I like the moves the Cleveland Browns have been making this offseason. Their flurry of trades from last Friday, coupled with numerous depth signings this week have been met with mostly positive reviews from just about every corner of the league. I certainly won’t rain on any of them, as each acquisition seemed to improve a roster which was devoid of talent last year.
However, I refuse to board the hype train. I won’t buy into the idea of Cleveland being vastly better next season. I’m not even going to invest in the “Browns might finally be turning the corner” talk many, both in the media and team fan-base, have been floating these days.
My stance will stay the same even if Cleveland nails every one of its picks in the upcoming draft. It’ll stay this way even if the team looks improved during training camp, or if it puts forth another undefeated preseason.
Simply put – I’ve seen this movie before. The offseason hype is always followed by one hell of a drop-off. For this reason alone, I’m waiting until the Browns take the field before buying into their newfound praise.
Don’t get me wrong. I’ll take columns lauding Cleveland for making savvy moves over another update about how toxic the franchise has become any day of the week. Having friends and family tell me they think the Browns might even be playoff-bound this season is a vast improvement over “what’s it like to watch your team fail to win a single game?”
Enjoying this talk and believing it are two different things, though.
As mentioned, much of my refusal to get too excited about this team and it’s shiny, new front office comes from past experience. I’ve been burned before. I’ve been guilty of drinking the punch after the Browns made some impressive offseason moves, of thinking this was finally the moment they turned things around and ended their time as a league-wide laughing stock.
Every single time this occurred, the fall from grace was swift and painful.
The 2008 offseason comes to mind. Fresh off an inexplicable 10-6 campaign, Cleveland made a handful of attention-grabbing moves, such as trading for defensive tackle Shaun Rogers and signing wideout Donte Stallworth. Pundits from ESPN were picking the Browns as a potential Super Bowl contender.
Said team finished the next season 4-12. The front office and coaching staff were fired. Four different quarterbacks took the field before the year was over. Stallworth’s most notable moment with the team involved vehicular manslaughter.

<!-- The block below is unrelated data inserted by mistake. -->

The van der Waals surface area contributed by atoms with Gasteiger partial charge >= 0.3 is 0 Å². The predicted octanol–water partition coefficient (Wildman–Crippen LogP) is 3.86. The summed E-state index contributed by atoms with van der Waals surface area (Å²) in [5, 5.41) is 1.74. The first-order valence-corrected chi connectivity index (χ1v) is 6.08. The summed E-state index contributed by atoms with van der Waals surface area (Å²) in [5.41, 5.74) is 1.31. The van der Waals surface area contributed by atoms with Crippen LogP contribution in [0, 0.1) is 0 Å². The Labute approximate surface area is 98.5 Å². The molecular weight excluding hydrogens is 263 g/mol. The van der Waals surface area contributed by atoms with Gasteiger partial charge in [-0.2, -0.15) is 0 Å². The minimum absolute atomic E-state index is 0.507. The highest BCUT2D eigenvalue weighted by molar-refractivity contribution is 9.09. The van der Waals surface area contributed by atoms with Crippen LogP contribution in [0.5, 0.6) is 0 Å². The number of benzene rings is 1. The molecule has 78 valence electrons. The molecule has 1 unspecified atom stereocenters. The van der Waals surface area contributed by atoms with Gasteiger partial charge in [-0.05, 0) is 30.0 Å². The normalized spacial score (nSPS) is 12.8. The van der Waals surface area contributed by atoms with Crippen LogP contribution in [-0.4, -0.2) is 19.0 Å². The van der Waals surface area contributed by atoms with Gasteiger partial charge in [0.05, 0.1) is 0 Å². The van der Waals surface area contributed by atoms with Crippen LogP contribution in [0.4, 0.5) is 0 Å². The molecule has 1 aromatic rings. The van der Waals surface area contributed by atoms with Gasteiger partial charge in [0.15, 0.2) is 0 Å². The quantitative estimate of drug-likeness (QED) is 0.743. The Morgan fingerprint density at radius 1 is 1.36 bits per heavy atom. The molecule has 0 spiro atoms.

I also bought in after the 2014 draft. New GM Ray Farmer sent shockwaves through the league by netting a top cornerback in Justin Gilbert, a controversial-but-talented QB in Johnny Manziel and an extra first-round pick for the following year. The Browns were relevant again, and finally looked as though they understood the draft process.
Of the entire group of players selected in the 2014 first round, only two are unemployed. Both were drafted by Farmer. Two years later, neither Gilbert nor Manziel would be on the team. The latter’s insertion into the starting lineup derailed the following season in which Cleveland was, at one point, boasting 7-4 record.
These are just two examples which come to mind, but certainly not the only instances of buying into the Browns offseason hype. I celebrated the Hue Jackson hire, felt the team was ahead of the curve when introducing the analytics approach and, hell, even remember thinking new ownership was going to save this franchise.
Jackson is 1-31, and still inexplicably employed. Moneyball was thrown out the window in less than two years. Since buying the team in 2012, Jimmy Haslam has fired four front offices and three coaching staffs.
I’m not saying this offseason will end the same way every other one has. I’m not trying to convince you new GM John Dorsey‘s moves will result in yet another failure. I’m not here to explain why every signing and draft pick made will end up being a bust.
All I’m doing is telling you why, when seeing another pundit claim the Browns might be figuring it out, I’m respectfully holding off the excitement.
I’d love to get on board, I truly would. The idea of this moribund franchise finally escaping the dumpster it’s been trapped in for two decades is something I wouldn’t even know how to react to.
Until I see it, though, I won’t believe it’s on the verge of happening.
Again, I’m incredibly intrigued with the moves Dorsey has been making. If, come next season, they actually lead to success, only then will I be convinced this team is actually on the right track for once.